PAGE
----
THE TOOLS OF CREDIT IN MEDIEVAL ENGLAND: New study of ‘merchant law’
- 31 Mar 2016
Business people and merchants have long been concerned about how to reduce red tape, including more efficient means to pursue debts and enforce contracts. This was no different in late medieval England. Medieval merchants wanted speedy, efficient justice that suited their commercial interests.
A study by James Davis, to be presented at the Economic History Society’s 2016 annual conference in Cambridge, highlights how many local courts attracted business by employing a special type of procedure called ‘merchant law’. This ‘law’ allowed merchants to expedite their cases and reinforced the importance of written proof over the sworn word of local men.
In essence, merchants were a privileged group in the courts of late medieval England and merchant law allowed them to travel more confidently from market to market. From the perspective of the lord of the court, the merchants not only brought trade to the area but fees to the court’s coffers. A balance was therefore struck between the court’s practical consideration of merchant law and the extent to which this was more of an exercise in perception and reputation.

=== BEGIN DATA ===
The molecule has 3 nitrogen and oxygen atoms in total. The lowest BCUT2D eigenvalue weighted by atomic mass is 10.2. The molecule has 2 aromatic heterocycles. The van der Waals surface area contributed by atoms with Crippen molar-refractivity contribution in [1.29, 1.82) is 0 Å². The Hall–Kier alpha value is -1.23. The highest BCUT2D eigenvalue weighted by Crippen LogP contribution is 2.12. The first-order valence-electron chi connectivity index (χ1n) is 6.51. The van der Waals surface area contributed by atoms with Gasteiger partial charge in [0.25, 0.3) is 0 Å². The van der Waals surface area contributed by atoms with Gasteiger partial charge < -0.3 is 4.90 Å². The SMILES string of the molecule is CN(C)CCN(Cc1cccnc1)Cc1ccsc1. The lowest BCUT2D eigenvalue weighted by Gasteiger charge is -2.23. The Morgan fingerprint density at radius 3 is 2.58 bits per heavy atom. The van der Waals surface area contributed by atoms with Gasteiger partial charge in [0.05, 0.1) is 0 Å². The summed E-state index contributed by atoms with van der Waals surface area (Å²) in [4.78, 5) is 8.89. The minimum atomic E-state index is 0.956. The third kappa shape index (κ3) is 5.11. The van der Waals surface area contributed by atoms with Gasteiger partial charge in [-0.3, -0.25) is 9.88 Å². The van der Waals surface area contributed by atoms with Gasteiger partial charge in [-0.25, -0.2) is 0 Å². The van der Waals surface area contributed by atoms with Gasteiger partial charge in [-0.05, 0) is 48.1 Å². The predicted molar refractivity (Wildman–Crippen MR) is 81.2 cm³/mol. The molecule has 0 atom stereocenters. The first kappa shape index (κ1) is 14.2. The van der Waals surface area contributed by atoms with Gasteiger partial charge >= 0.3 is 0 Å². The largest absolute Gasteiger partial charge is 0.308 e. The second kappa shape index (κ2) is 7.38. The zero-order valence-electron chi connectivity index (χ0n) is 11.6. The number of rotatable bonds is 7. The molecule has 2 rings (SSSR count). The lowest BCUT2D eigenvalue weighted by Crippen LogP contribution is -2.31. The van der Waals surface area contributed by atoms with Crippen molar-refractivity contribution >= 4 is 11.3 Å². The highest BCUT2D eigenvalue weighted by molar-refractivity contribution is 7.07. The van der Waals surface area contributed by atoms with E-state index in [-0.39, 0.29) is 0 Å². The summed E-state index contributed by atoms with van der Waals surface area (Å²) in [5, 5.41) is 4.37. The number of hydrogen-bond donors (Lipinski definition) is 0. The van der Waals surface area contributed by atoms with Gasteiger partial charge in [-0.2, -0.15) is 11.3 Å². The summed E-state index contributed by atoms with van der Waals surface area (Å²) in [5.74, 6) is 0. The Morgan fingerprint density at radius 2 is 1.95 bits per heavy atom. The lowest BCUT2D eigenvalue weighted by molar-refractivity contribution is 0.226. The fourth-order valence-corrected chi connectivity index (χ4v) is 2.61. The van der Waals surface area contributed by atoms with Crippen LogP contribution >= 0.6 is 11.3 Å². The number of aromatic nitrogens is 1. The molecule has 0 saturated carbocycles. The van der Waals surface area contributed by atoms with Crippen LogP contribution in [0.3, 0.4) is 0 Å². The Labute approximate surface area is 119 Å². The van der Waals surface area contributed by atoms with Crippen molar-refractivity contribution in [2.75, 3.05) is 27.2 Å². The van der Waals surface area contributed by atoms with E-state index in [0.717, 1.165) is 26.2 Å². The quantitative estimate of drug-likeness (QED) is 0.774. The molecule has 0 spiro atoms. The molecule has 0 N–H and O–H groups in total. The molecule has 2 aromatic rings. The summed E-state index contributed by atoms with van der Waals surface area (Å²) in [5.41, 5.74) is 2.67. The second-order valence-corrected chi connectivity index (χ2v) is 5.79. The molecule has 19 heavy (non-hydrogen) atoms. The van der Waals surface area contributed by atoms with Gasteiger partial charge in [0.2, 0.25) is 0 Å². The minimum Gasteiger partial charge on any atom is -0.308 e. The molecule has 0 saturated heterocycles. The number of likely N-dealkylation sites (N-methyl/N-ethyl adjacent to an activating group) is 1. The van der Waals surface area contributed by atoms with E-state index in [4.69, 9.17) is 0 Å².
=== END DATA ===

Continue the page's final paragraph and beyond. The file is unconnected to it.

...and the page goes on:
Small town courts wanted to be seen as offering the most conducive conditions for traders and were competing with other courts in the region. Indeed, a number of small town courts of fifteenth-century East Anglia were offering procedures for debt pleas at a time when trade was generally contracting and money was in short supply.
The new research argues that certain small town and seigneurial courts, designated specifically as ‘market courts’, were advertising ready access to the procedures of merchant law. In many ways these small markets were seeking to ape the facilities of royal chartered boroughs in offering more efficient, rigorous and merchant-friendly systems of enforcement. Their efforts were a competitive attempt, not always successful, to temper concerns about the extension of sales credit in local markets and attract merchant business.
‘The use of merchant law in the local courts of medieval England’
James Davis (Queen’s University Belfast); firstname.lastname@example.org; 07801 242664